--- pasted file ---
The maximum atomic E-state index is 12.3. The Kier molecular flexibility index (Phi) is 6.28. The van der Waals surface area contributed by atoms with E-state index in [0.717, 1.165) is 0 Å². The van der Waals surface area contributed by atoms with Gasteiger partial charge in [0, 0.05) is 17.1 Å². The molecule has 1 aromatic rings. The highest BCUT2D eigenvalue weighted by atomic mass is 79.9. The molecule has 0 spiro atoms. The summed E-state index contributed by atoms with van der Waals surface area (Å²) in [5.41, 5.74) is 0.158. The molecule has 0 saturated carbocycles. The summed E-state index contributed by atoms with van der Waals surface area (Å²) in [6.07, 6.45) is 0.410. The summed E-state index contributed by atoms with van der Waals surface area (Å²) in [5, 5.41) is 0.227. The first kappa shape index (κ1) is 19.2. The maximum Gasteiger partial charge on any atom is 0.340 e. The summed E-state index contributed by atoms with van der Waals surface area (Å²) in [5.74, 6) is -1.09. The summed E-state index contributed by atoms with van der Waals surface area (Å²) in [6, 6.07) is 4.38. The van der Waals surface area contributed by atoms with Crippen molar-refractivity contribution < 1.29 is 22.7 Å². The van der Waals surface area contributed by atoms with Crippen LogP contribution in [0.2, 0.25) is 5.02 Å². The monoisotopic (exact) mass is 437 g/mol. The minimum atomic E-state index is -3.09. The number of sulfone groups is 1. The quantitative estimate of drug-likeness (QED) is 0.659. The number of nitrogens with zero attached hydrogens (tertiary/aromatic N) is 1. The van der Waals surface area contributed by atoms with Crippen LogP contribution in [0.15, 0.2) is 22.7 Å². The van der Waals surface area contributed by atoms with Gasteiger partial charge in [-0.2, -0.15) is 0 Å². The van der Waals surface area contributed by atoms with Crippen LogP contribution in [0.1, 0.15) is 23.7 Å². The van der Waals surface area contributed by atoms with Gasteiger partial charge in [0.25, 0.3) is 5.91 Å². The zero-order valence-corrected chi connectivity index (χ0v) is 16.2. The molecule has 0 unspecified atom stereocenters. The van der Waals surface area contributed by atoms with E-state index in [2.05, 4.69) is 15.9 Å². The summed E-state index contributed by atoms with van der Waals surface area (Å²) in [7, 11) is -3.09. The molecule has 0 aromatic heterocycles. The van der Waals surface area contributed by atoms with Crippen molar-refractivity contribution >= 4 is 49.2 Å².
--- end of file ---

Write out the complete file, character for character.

The maximum atomic E-state index is 12.3. The Kier molecular flexibility index (Phi) is 6.28. The van der Waals surface area contributed by atoms with E-state index in [0.717, 1.165) is 0 Å². The van der Waals surface area contributed by atoms with Gasteiger partial charge in [0, 0.05) is 17.1 Å². The molecule has 1 aromatic rings. The highest BCUT2D eigenvalue weighted by atomic mass is 79.9. The molecule has 0 spiro atoms. The summed E-state index contributed by atoms with van der Waals surface area (Å²) in [5.41, 5.74) is 0.158. The molecule has 0 saturated carbocycles. The summed E-state index contributed by atoms with van der Waals surface area (Å²) in [6.07, 6.45) is 0.410. The summed E-state index contributed by atoms with van der Waals surface area (Å²) in [5, 5.41) is 0.227. The first kappa shape index (κ1) is 19.2. The maximum Gasteiger partial charge on any atom is 0.340 e. The summed E-state index contributed by atoms with van der Waals surface area (Å²) in [5.74, 6) is -1.09. The summed E-state index contributed by atoms with van der Waals surface area (Å²) in [6, 6.07) is 4.38. The van der Waals surface area contributed by atoms with Crippen molar-refractivity contribution < 1.29 is 22.7 Å². The van der Waals surface area contributed by atoms with Crippen LogP contribution in [0.2, 0.25) is 5.02 Å². The monoisotopic (exact) mass is 437 g/mol. The minimum atomic E-state index is -3.09. The number of sulfone groups is 1. The quantitative estimate of drug-likeness (QED) is 0.659. The number of nitrogens with zero attached hydrogens (tertiary/aromatic N) is 1. The van der Waals surface area contributed by atoms with Crippen LogP contribution in [0.15, 0.2) is 22.7 Å². The van der Waals surface area contributed by atoms with Gasteiger partial charge in [-0.2, -0.15) is 0 Å². The van der Waals surface area contributed by atoms with Crippen LogP contribution in [0.1, 0.15) is 23.7 Å². The van der Waals surface area contributed by atoms with Gasteiger partial charge in [0.25, 0.3) is 5.91 Å². The zero-order valence-corrected chi connectivity index (χ0v) is 16.2. The molecule has 0 unspecified atom stereocenters. The van der Waals surface area contributed by atoms with E-state index in [2.05, 4.69) is 15.9 Å². The summed E-state index contributed by atoms with van der Waals surface area (Å²) in [7, 11) is -3.09. The molecule has 0 aromatic heterocycles. The van der Waals surface area contributed by atoms with Crippen molar-refractivity contribution >= 4 is 49.2 Å².